You see, God does not want slaves; nor does He want His people to remain babies forever. He wants mature sons and daughters! Many readers have thought that God’s response to Job in chapters 38-41 is meant to silence him by beating him down with His almighty power. After such a display, Job should never question God again. That is unnecessary. The meaning of these speeches is not that we ought never to question or even think about the ways of God. This is a very dangerous misinterpretation. The main purpose in Yahweh’s questioning is not to browbeat Job with dazzling displays of His power and wisdom. Nor is it to overwhelm Job with His power and strength! No, not primarily. God invites Job to reconsider the mystery and complexity even the sheer incomprehensibility of Himself and His ways with the world. "There is a reason why you trust Me, Job, even though you can’t logically penetrate the mystery of your own situation."
The Lord’s First Speech
The Lord’s first speech interrogates Job about his non-participation in God’s creation, as well as about His own continual maintenance of the universe (Job 38-39).
1. Creation (38:4-11). "I am the Creator and Architect of the Universe, Job, good buddy. Consider the structure of the inanimate world: Are you qualified, Job, to formulate universal opinions on the nature of the universe? You were not there when I made it! You have no access to My creative wisdom. And because you do not have the knowledge to pass judgment on Me, Job, neither do you have any good reason not to trust Me. I, the Lord, have done all this well without your help or even your comprehension. You have every reason to trust Me, Job."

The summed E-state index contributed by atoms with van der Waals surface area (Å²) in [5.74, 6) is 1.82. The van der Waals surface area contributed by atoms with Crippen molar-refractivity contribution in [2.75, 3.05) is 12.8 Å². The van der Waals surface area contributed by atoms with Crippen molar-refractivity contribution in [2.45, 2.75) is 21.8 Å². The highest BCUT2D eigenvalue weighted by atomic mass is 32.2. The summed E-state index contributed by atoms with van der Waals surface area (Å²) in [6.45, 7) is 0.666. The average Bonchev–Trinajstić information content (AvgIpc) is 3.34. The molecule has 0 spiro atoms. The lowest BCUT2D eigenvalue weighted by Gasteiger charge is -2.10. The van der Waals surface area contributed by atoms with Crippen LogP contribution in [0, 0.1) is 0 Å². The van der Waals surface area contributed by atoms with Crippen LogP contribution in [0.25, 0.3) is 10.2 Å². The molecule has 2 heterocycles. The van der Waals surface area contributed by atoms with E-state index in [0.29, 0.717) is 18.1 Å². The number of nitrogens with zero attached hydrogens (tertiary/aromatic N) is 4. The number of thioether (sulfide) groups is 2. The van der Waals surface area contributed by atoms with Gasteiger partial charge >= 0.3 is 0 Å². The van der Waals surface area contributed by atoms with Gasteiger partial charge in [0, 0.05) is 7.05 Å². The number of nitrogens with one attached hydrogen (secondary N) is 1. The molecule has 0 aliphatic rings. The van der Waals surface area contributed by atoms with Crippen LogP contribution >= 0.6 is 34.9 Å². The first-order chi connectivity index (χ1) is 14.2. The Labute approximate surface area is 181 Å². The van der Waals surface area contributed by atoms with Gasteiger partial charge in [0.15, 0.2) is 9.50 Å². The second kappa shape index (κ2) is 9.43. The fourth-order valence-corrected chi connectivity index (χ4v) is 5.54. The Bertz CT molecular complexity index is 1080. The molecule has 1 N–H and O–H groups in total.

2. Maintenance (38:12-39:30). Next, Yahweh’s interrogation of Job focuses on His inscrutable management of the World. First, there is a reminder that Yahweh maintains the entire inanimate creation quite well without Job. "I am the Lord, the Controller of all Creation. As Lord I wisely manage and control all the inanimate elements of creation" (38:12-38). The Lord focuses on meteorological, heavenly phenomenon: sun, storms, rain, constellations, and clouds. God shows Job regions of the cosmos to which he has no access. These heavenly phenomenon are above Job and the Lord manages all of these, even though Job scarcely ever gives it a thought.